North Carolina residents with well water whose wells were submerged during flooding should contact their local county health department to have water tested, according to the N.C. Cooperative Extension.
Testing should not be done until AFTER the flood water has receded and the well is disinfected and purged. The NC State Laboratory of Public Health (NCSLPH) has developed kits that will be made available to the local health departments. The regular testing fees will be waived for these “Hurricane Matthew” kits.
Please see the message below from NCSLPH for more details:
The NCSLPH has begun preparation for laboratory analysis (testing for indicator bacteria – total coliforms and E. coli) of recovered (i.e., disinfected and purged) potable well water samples. This testing is used to detect fecal contamination of water. These indicator organisms are not dangerous to human health but are used to indicate the presence of a health risk (i.e., the concomitant presence of pathogenic or disease-producing microorganisms).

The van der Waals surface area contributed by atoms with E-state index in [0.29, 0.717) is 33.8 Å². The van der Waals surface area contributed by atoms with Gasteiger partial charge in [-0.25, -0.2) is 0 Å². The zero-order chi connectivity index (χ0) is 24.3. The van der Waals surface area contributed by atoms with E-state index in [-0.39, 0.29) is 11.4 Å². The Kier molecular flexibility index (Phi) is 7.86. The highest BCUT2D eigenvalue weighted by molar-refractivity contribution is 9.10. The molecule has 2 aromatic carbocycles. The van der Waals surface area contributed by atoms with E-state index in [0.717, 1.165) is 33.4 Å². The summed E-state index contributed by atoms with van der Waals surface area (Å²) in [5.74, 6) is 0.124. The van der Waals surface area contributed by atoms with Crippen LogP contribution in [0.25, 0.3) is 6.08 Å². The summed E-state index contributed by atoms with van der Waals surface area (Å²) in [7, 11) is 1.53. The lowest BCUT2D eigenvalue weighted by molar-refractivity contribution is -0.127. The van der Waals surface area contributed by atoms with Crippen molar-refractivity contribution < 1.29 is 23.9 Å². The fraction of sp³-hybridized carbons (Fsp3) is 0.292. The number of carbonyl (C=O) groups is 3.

NCSLPH has begun to assemble “Hurricane Matthew Response” Coliform sample collection kits for water collected from drinking water wells; these kits will be distributed to local health departments (LHDs) upon request, effective immediately. “Hurricane Matthew Response” sample collection kits will include sample collection bottles and Laboratory Requisition Forms that are each uniquely labeled to indicate that the testing requested is for recovered (i.e., disinfected and purged) potable wells. These kits are NOT to be used for routine well water certification analyses.
Following discussion with Division of Public Health (DPH) leadership, NCSLPH will not invoice LHDs for samples collected as part of Hurricane Matthew Response activities; however, please be mindful that Hurricane Matthew Response sample collection kits MUST be utilized to avoid routine charges. Well Water Fees authorized by NC General Statute § 130A-5 are NCSLPH’s primary source of funding for well water testing; therefore, NCSLPH will be seeking other forms of reimbursement (i.e., FEMA, etc.) for Hurricane Matthew Response testing activities.